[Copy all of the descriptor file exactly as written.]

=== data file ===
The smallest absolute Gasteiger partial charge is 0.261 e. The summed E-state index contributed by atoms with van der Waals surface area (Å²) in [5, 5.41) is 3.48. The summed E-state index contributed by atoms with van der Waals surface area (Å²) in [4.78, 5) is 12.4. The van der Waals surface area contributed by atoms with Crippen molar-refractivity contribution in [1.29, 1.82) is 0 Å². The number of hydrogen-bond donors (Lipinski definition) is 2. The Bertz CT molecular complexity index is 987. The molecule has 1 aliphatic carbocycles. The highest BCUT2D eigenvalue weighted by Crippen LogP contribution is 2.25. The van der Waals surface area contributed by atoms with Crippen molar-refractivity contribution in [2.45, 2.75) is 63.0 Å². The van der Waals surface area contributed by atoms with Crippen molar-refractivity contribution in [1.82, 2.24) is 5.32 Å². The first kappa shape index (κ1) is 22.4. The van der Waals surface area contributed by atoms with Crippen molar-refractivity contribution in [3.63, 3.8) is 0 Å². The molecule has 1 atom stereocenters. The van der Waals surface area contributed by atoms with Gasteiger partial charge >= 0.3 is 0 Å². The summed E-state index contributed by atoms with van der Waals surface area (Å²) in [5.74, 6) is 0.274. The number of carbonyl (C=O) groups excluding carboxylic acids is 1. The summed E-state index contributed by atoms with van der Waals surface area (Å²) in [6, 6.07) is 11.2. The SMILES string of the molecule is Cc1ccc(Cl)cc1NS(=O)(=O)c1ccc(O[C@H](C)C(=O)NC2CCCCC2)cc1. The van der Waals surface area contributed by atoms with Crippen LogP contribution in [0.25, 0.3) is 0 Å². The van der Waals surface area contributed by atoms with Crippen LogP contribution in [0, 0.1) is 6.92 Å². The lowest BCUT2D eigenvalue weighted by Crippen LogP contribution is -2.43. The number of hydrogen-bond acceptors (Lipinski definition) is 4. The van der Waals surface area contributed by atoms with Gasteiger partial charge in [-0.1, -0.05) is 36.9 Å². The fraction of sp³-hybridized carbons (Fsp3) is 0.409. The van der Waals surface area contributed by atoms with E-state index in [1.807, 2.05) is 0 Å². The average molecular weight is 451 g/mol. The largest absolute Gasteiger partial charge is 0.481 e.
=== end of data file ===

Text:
The smallest absolute Gasteiger partial charge is 0.261 e. The summed E-state index contributed by atoms with van der Waals surface area (Å²) in [5, 5.41) is 3.48. The summed E-state index contributed by atoms with van der Waals surface area (Å²) in [4.78, 5) is 12.4. The van der Waals surface area contributed by atoms with Crippen molar-refractivity contribution in [1.29, 1.82) is 0 Å². The number of hydrogen-bond donors (Lipinski definition) is 2. The Bertz CT molecular complexity index is 987. The molecule has 1 aliphatic carbocycles. The highest BCUT2D eigenvalue weighted by Crippen LogP contribution is 2.25. The van der Waals surface area contributed by atoms with Crippen molar-refractivity contribution in [2.45, 2.75) is 63.0 Å². The van der Waals surface area contributed by atoms with Crippen molar-refractivity contribution in [1.82, 2.24) is 5.32 Å². The first kappa shape index (κ1) is 22.4. The van der Waals surface area contributed by atoms with Crippen molar-refractivity contribution in [3.63, 3.8) is 0 Å². The molecule has 1 atom stereocenters. The van der Waals surface area contributed by atoms with Gasteiger partial charge >= 0.3 is 0 Å². The summed E-state index contributed by atoms with van der Waals surface area (Å²) in [5.74, 6) is 0.274. The number of carbonyl (C=O) groups excluding carboxylic acids is 1. The summed E-state index contributed by atoms with van der Waals surface area (Å²) in [6, 6.07) is 11.2. The SMILES string of the molecule is Cc1ccc(Cl)cc1NS(=O)(=O)c1ccc(O[C@H](C)C(=O)NC2CCCCC2)cc1. The van der Waals surface area contributed by atoms with Crippen LogP contribution in [0.25, 0.3) is 0 Å². The van der Waals surface area contributed by atoms with Crippen LogP contribution in [0, 0.1) is 6.92 Å². The lowest BCUT2D eigenvalue weighted by Crippen LogP contribution is -2.43. The number of hydrogen-bond acceptors (Lipinski definition) is 4. The van der Waals surface area contributed by atoms with Gasteiger partial charge in [-0.1, -0.05) is 36.9 Å². The fraction of sp³-hybridized carbons (Fsp3) is 0.409. The van der Waals surface area contributed by atoms with E-state index in [1.807, 2.05) is 0 Å². The average molecular weight is 451 g/mol. The largest absolute Gasteiger partial charge is 0.481 e.